While the scenery is nice from the road, the park is best experienced on foot! Hundreds of miles of hiking trails wind around the lakes and through the mountains; the choices are almost limitless. From easy day hikes to multi-day backpacking trips, each trail has a distinct, uniquely dynamic character all its own. Incredible, often breathtaking scenery and wildlife sightings (elk, moose, black/grizzly bears, bison, deer, and more!) are guaranteed. Favorites, to name just a few, include Cascade Canyon, Granite Canyon, and Amphitheater Lake.
While the park has a magnetic draw for photographers and wildlife enthusiasts, the Tetons also offer some of the most demanding and technical mountaineering experiences anywhere in the world, especially during the winter. Climbers and mountaineers flock to the Tetons to hone their skills before moving on to the huge mountains of the world. Even so, during the summer the summits are accessible to almost anyone who’s properly equipped; the experience is incredible for those who take on the challenge!
Jackson Hole prides itself on its plentiful pathways, cross-country and downhill mountain bike trails. With a bounty of bike shops ready to rent you wheels and trailers, the whole family can set out on a half- or full-day excursion. Jackson Hole Mountain Resort’s downhill mountain bike park is a great place for all ages to learn how to mountain bike. Once you have honed your skills apply them to the trails and pathways that are found throughout the valley. Thanks to a wide web of routes, a day spent biking as a family guarantees good sights and good times. Lauren Smith, program director for the valley pathways advocacy group Friends of Pathways, recommended these routes:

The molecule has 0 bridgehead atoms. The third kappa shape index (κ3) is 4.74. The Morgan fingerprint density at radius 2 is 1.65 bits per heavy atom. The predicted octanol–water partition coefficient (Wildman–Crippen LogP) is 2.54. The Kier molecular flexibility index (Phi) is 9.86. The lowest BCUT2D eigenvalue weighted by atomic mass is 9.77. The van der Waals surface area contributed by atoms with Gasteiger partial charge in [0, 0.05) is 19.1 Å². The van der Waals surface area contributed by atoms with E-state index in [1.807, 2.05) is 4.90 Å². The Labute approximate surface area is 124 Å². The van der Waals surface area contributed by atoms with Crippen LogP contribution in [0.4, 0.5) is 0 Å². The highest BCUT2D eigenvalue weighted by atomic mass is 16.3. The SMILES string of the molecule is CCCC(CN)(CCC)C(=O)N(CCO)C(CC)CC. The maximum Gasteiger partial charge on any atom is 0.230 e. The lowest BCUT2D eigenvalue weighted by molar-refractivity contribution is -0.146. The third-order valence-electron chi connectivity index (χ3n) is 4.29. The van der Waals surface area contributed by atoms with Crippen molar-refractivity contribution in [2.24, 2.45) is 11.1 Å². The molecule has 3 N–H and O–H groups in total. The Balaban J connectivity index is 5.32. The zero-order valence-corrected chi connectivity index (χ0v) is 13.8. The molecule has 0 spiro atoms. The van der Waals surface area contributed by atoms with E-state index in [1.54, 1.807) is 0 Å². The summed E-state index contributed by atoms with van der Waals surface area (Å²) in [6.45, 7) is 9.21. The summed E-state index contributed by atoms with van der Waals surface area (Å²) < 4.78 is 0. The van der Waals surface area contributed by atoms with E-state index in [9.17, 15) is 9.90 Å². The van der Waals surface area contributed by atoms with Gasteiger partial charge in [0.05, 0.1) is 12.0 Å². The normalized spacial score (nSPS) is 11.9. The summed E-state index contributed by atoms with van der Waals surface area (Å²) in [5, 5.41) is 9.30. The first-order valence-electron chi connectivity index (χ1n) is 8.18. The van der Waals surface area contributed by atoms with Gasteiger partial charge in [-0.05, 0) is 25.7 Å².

Test out your legs by riding from Teton Village to the southern entrance of Grand Teton National Park. At less than 2.5 miles round trip, the graceful route takes you past fields and furrow, and back. A beautiful mini-ride.
Grandmother’s house might as well be at the end of this route with its “over the river and through the woods” feel. Follow the Moose-Wilson Trail south as it meanders past the Shooting Star golf course and over Lake Creek. After a pit stop at the Aspens Market – 4 miles in – continue another 2.14 miles to Stilson Ranch. Park your bikes, cross the road and take a gander at what will soon become Rendezvous “R” Park – a 40-acre property on the banks of the Snake River that will open as a natural park next summer. Reunite with your bikes to return to Teton Village – it’s 6.18 miles back – or those with energy to spare can continue on to Wilson for a game of volleyball beside the Stagecoach Bar, a loop that adds about 3 miles to the day.
A great route for toting a trailer. The 7.93-mile rolling course runs from the Craig Thomas Discovery and Visitor Center to the Jenny Lake. Aside from one hill early on, this is a mellow bike along the foothills of the mountains. Pack a picnic for a lakeside lunch. Stroll around the lake. Take the boat across, or meander through the Jenny Lake Visitor’s Center, the former studio for park photographer Harrison Crandall. A geology film tells you how the Tetons were made. On the ride back, you can take a pit stop hike to Taggart Lake, a quiet pool at the mouth of Avalanche Canyon. End the day with an ice cream – or beverage – at Dornan’s. Intrepid cyclists can venture the 5.89 miles into downtown Jackson, but be aware that a headwind greets folks traveling south.